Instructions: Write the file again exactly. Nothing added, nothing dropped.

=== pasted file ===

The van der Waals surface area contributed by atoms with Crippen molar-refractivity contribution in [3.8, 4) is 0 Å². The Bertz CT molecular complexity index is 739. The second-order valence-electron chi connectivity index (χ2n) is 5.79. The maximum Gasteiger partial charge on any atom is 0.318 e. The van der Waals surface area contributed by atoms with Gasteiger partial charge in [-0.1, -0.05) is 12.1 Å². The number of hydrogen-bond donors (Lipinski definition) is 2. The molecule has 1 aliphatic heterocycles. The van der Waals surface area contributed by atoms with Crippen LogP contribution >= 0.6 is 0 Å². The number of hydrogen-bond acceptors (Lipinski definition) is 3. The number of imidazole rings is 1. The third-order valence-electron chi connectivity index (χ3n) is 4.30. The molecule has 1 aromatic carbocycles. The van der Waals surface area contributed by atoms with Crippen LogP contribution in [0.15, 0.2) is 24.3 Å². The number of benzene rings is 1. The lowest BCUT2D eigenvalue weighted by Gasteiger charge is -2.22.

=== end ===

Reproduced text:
The van der Waals surface area contributed by atoms with Crippen molar-refractivity contribution in [3.8, 4) is 0 Å². The Bertz CT molecular complexity index is 739. The second-order valence-electron chi connectivity index (χ2n) is 5.79. The maximum Gasteiger partial charge on any atom is 0.318 e. The van der Waals surface area contributed by atoms with Gasteiger partial charge in [-0.1, -0.05) is 12.1 Å². The number of hydrogen-bond donors (Lipinski definition) is 2. The molecule has 1 aliphatic heterocycles. The van der Waals surface area contributed by atoms with Crippen LogP contribution >= 0.6 is 0 Å². The number of hydrogen-bond acceptors (Lipinski definition) is 3. The number of imidazole rings is 1. The third-order valence-electron chi connectivity index (χ3n) is 4.30. The molecule has 1 aromatic carbocycles. The van der Waals surface area contributed by atoms with Crippen LogP contribution in [0.15, 0.2) is 24.3 Å². The number of benzene rings is 1. The lowest BCUT2D eigenvalue weighted by Gasteiger charge is -2.22.